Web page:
I can’t help but think we have entered a new phase of technology, a world where the only thing faster than speed and acceleration of technological development, is the speed an acceleration of our expectations of technology. It’s a bizarre world where it’s never been more hard to amaze people, and it’s frequently the case that linear improvements are disappointing and only new paradigm shifts can generate real excitement.
We should be amazed right now. We have devices that can do things we could barely dream about 5 years ago, but yet rather than feeling routinely amazed, we often get a more significant feeling of frequent disappointment. I am more guilty that most, I proclaimed widely after getting an iPhone 5 that is was basically a waste of space, while begrudgingly acknowledging it also happened to be, pretty much the best phone ever made in the entire world.
So with all this incredible technology and when we look around us we see frowns and not smiles. The small child who looks perplexed after using an iPad that the 50 inch OLED TV in their parents house doesn’t work when they try to swipe between channels.
To me, as a tech loving 33rd year old who should relish the in seat screen on jetblue flights but instead compares the screen to an iPad and finds it lacking. It’s a disease that’s spreading, it’s moving away from tech leaders and the young and gradually towards older and less involved people, my parents are now fully satisfied by Apple TV and Spotify but they are not amazed, like they were when the iPod came out.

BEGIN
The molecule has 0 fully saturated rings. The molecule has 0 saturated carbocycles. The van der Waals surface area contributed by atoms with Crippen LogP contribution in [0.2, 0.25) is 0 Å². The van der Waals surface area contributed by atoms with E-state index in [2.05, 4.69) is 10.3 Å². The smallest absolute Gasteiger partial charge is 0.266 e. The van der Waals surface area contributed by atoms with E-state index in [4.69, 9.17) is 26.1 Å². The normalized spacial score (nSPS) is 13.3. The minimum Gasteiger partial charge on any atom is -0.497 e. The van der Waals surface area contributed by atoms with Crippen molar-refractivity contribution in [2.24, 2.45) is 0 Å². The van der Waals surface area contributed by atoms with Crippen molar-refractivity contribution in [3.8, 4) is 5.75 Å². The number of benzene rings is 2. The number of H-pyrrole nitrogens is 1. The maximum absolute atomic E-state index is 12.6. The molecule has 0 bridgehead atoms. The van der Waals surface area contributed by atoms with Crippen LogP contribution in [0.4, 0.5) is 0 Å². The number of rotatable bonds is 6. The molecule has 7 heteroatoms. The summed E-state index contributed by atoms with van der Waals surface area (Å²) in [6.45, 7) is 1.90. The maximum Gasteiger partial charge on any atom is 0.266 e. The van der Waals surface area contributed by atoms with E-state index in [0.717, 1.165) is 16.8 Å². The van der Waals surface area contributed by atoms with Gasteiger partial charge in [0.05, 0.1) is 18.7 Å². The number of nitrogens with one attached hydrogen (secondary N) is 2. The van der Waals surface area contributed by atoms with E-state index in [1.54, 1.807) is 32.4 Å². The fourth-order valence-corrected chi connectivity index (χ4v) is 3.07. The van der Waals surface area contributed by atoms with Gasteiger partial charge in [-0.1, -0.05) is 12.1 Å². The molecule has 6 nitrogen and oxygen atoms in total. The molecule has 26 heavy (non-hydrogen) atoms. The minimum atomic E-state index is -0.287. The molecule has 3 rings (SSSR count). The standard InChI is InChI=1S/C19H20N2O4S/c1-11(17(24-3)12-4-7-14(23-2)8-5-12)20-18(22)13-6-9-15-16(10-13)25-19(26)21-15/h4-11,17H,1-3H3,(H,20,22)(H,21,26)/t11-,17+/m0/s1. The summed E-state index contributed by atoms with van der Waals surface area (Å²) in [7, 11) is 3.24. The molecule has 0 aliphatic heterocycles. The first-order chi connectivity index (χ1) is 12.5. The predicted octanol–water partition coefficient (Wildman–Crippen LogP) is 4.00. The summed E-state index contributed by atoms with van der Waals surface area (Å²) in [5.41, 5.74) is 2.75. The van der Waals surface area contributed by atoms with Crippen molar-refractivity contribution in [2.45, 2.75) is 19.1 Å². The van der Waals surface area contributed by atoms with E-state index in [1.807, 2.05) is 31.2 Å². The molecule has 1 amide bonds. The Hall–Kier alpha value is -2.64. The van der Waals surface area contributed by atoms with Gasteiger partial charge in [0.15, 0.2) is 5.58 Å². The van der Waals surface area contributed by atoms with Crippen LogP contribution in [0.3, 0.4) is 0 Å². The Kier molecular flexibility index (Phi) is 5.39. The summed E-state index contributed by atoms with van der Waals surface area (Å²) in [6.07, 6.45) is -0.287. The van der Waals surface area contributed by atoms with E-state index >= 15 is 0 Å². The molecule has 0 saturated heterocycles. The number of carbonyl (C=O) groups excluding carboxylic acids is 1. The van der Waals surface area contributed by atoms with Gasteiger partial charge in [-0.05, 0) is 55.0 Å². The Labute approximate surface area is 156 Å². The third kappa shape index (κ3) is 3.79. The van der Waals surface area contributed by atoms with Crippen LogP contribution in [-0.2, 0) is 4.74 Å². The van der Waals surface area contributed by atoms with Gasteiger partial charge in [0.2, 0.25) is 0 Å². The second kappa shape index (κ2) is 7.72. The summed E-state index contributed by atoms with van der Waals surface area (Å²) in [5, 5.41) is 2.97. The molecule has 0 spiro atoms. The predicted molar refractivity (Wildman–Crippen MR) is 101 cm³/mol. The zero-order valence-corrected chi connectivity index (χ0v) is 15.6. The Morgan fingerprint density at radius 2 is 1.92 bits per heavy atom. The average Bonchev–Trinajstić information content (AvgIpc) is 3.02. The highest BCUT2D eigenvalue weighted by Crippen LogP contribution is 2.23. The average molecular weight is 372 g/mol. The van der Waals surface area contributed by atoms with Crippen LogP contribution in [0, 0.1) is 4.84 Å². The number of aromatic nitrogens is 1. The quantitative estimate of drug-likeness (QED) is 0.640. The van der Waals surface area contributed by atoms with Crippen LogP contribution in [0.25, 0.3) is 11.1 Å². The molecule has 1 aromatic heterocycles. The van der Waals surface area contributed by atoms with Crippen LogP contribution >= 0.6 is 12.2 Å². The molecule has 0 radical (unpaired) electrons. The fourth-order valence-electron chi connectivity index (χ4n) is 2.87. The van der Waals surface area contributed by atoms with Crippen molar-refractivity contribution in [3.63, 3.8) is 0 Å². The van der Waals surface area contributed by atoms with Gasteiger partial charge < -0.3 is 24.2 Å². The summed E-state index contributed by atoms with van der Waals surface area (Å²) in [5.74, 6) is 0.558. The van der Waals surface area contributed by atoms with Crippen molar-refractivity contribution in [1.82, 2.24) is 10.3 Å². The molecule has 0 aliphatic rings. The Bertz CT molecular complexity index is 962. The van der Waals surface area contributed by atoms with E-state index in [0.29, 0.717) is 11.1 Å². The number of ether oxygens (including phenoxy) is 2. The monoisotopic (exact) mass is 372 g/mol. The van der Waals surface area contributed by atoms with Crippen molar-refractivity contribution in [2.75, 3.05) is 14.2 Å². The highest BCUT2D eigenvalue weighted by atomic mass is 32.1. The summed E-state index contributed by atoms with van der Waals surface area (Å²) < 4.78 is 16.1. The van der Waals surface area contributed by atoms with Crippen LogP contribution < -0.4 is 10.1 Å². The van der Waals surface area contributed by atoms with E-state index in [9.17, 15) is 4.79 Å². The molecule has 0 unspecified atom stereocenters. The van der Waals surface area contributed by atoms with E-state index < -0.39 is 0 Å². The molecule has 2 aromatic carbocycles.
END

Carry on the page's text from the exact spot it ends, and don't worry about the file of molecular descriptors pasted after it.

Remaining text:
It wasn’t like this before. My $800 mini disc recorder that I saved for weeks to buy was something that did things I could not dream about and stunned me for years. I never looked at a DVD recorder and thought it was lacking, if I got on a 767 and it had my own TV screen, it was like a gift from above. Something has happened to me where I find most things around me rather lacking.
Now we live in an age of technological entitlement, the moment a technology is available in one place we expect it to be employed immediately, ubiquitously, and without error. When Dyson vacuums and iPods are designed so beautifully, why does my Microwave have 39 buttons, 8 of which are only there to be used to change the time? In a world where HBO go can look so beautiful, how is it that the Time Warner remote control and user interface looks like something from 2001? If Google maps can aggregate the position of every single Gmaps user, find out their speed, aggregate this and show me traffic speeds on every road around me, how is it that the MTA in New York can’t tell me when the next train is due?
In the words of Louis CK , talking about wifi on planes : “How quickly is it, that the worlds owes us something, we didn’t know existed only 5 seconds ago”
We are all spoilt, we expect to be in control of everything, for immediate satisfaction and personalization. I have a feeling this sense of amazement of what is possible, but disappointment about how it’s implemented and distributed will be a theme to many of my blog posts. I hope it seems more like a reflection my anticipation and excitement of the potential of new technology more than it seems like I’m a entitled idiot with first world problems.